If you look at a unit’s turndown ratio from the perspective of heating performance alone, it’s easy to make the case that a high turndown ratio improves comfort and efficiency under partial load conditions. But since cold-climate homeowners often size an air-source heat pump to meet the peak heating load rather than the cooling load, a high turndown ratio also affects cooling performance. (In a cold climate, a house might need a 3-ton air-source heat pump to meet the peak heating load, while it only needs a 2-ton unit to meet the peak cooling load.)
In general, multisplit systems have a worse turndown ratio than one-to-one minisplit systems — but there are exceptions. Look at the specifications before making your final equipment selection.
- A compact two-story house can often be heated with a single ductless minisplit located on the first floor. However, a single downstairs minisplit won’t work for cooling the second floor.
- In snowy climates, outdoor units should be located on the gable end of a building and should be mounted above the expected snow depth.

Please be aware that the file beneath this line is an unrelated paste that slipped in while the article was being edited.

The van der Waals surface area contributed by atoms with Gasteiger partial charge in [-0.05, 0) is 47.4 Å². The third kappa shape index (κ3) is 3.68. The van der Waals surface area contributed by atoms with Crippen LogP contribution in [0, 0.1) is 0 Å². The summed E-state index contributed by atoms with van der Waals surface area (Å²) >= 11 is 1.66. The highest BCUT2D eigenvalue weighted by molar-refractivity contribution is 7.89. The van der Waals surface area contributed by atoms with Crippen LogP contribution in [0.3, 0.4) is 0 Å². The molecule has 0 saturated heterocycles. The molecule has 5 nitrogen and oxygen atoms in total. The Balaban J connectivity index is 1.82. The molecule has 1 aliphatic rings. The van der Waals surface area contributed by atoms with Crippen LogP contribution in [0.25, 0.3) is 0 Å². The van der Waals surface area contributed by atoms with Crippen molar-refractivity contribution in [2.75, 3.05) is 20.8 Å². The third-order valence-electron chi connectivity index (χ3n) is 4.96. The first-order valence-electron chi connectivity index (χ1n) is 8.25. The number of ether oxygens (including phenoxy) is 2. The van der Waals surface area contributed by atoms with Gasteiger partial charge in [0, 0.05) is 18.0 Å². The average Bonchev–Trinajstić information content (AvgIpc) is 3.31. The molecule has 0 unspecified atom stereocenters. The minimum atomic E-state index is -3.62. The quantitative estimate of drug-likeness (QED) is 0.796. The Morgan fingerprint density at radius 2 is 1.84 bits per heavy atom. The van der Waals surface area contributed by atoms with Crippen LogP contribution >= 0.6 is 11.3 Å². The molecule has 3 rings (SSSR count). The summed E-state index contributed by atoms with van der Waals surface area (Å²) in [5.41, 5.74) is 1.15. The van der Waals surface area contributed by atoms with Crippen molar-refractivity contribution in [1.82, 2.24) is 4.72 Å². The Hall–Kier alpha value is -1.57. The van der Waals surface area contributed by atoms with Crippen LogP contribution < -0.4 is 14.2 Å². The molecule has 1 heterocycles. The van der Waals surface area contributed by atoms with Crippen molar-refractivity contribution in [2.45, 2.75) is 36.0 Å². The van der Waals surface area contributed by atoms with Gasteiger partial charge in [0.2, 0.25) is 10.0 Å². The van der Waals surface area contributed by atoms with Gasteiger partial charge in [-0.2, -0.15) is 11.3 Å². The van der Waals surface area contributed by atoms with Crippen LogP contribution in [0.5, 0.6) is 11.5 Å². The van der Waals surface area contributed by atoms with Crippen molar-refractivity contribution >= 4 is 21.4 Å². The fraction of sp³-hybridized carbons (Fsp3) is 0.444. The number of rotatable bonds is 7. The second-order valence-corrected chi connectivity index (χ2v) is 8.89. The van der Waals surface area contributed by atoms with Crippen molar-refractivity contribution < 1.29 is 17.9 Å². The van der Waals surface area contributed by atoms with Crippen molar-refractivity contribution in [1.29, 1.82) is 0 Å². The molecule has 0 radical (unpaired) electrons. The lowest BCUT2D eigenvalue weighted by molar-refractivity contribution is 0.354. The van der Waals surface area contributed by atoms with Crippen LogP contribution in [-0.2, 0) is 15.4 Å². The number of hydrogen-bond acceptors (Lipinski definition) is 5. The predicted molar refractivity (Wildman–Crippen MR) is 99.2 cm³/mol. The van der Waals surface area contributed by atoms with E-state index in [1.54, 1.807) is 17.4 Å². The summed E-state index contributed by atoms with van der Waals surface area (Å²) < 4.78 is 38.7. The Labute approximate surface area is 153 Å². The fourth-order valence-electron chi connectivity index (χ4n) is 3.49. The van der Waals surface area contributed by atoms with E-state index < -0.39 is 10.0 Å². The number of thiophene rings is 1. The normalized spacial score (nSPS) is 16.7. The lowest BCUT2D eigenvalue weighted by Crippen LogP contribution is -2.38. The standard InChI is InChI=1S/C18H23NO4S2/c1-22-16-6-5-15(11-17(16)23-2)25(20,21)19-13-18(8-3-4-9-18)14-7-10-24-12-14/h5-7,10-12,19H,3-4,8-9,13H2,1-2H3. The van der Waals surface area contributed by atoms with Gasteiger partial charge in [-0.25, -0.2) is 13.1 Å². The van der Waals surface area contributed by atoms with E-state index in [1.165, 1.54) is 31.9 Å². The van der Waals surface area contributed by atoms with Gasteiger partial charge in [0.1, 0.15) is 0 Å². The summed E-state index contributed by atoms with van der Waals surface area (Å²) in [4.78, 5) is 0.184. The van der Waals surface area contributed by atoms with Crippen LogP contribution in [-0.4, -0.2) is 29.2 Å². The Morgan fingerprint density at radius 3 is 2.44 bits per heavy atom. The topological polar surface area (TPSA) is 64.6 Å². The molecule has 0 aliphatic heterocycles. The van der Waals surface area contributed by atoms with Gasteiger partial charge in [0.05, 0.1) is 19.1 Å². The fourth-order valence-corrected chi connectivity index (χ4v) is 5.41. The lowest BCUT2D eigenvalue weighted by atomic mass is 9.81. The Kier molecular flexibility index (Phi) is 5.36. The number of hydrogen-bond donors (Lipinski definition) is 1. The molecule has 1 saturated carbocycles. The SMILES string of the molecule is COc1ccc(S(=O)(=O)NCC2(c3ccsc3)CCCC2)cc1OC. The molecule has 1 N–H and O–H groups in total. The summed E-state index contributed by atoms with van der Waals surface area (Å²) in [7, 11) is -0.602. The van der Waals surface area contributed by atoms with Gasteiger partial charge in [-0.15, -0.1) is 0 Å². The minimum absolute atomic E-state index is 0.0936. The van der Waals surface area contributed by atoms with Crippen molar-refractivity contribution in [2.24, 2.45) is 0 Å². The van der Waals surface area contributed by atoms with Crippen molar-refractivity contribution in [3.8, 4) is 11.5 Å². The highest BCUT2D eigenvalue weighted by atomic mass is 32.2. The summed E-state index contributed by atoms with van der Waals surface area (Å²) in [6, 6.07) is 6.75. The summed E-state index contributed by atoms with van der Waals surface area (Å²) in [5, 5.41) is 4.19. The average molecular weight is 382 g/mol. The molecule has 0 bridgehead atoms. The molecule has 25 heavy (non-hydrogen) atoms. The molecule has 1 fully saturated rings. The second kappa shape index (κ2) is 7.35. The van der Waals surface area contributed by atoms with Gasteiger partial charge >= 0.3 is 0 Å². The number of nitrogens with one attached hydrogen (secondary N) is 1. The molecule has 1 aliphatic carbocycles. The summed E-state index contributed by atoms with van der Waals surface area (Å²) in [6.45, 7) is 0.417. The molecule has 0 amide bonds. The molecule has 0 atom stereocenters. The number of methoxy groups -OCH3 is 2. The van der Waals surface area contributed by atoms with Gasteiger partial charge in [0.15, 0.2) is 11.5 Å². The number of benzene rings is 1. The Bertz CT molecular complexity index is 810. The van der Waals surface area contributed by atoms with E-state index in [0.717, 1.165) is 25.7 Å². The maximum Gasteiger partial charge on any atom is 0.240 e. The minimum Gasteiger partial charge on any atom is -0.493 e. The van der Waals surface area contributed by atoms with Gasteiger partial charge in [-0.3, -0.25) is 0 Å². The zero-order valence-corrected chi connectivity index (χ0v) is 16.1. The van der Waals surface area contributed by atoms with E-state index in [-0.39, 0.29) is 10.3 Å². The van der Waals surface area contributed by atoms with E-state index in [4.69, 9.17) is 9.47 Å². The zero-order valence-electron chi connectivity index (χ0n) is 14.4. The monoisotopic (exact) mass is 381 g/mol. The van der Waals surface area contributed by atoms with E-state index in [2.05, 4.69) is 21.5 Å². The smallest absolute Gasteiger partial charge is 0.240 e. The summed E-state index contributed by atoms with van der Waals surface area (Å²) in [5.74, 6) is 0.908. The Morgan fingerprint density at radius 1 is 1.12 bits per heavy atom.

- In cold climates, outdoor units may require a pan heater to avoid icing problems. Consult equipment manufacturers on this issue before ordering equipment.
- Mitsubishi equipment has a heating capacity equal to 100% of its rated output at an outdoor temperature of 5°F. At -4°F, the heating capacity drops to 82% of the rated capacity. At -13°F, the heating capacity drops to 62% of the rated heating capacity.
- Wall-mounted controls for indoor units, though expensive, do a better job of maintaining the thermostat setpoint than a handheld remote.
- With a minisplit, thermostat setbacks won’t save much energy unless you plan to be out of the house for several days. “Set it and forget it” is the usual advice.
- Since indoor units can get clogged up with household dust or pet hair, homeowners should plan on cleaning their indoor units once per year. Most homeowners will prefer to hire an HVAC contractor to perform this annual chore.
Originally published on GreenBuildingAdvisor.com. Martin Holladay is a retired editor who lives in Vermont.